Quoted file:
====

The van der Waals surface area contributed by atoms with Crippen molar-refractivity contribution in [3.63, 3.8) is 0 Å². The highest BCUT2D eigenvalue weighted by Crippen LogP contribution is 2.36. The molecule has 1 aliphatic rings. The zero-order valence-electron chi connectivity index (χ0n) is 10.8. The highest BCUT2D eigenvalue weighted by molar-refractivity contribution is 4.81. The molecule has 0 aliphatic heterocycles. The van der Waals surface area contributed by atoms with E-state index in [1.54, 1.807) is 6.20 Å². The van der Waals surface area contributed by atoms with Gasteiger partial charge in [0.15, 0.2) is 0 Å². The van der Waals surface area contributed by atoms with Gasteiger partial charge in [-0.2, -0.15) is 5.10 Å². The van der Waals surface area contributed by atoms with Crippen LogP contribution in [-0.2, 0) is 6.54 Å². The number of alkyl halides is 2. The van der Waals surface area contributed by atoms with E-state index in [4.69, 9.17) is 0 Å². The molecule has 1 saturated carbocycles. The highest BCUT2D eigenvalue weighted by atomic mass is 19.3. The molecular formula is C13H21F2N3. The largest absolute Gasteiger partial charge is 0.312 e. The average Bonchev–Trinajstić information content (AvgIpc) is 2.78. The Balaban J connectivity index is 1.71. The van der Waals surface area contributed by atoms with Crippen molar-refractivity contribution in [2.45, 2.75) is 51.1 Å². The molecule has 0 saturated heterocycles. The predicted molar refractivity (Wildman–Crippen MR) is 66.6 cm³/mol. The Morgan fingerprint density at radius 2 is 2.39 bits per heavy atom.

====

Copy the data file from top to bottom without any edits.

The van der Waals surface area contributed by atoms with Crippen molar-refractivity contribution in [3.63, 3.8) is 0 Å². The highest BCUT2D eigenvalue weighted by Crippen LogP contribution is 2.36. The molecule has 1 aliphatic rings. The zero-order valence-electron chi connectivity index (χ0n) is 10.8. The highest BCUT2D eigenvalue weighted by molar-refractivity contribution is 4.81. The molecule has 0 aliphatic heterocycles. The van der Waals surface area contributed by atoms with E-state index in [1.54, 1.807) is 6.20 Å². The van der Waals surface area contributed by atoms with Gasteiger partial charge in [0.15, 0.2) is 0 Å². The van der Waals surface area contributed by atoms with Gasteiger partial charge in [-0.2, -0.15) is 5.10 Å². The van der Waals surface area contributed by atoms with Crippen LogP contribution in [-0.2, 0) is 6.54 Å². The number of alkyl halides is 2. The van der Waals surface area contributed by atoms with E-state index in [4.69, 9.17) is 0 Å². The molecule has 1 saturated carbocycles. The highest BCUT2D eigenvalue weighted by atomic mass is 19.3. The molecular formula is C13H21F2N3. The largest absolute Gasteiger partial charge is 0.312 e. The average Bonchev–Trinajstić information content (AvgIpc) is 2.78. The Balaban J connectivity index is 1.71. The van der Waals surface area contributed by atoms with Crippen molar-refractivity contribution in [2.45, 2.75) is 51.1 Å². The molecule has 0 saturated heterocycles. The predicted molar refractivity (Wildman–Crippen MR) is 66.6 cm³/mol. The Morgan fingerprint density at radius 2 is 2.39 bits per heavy atom.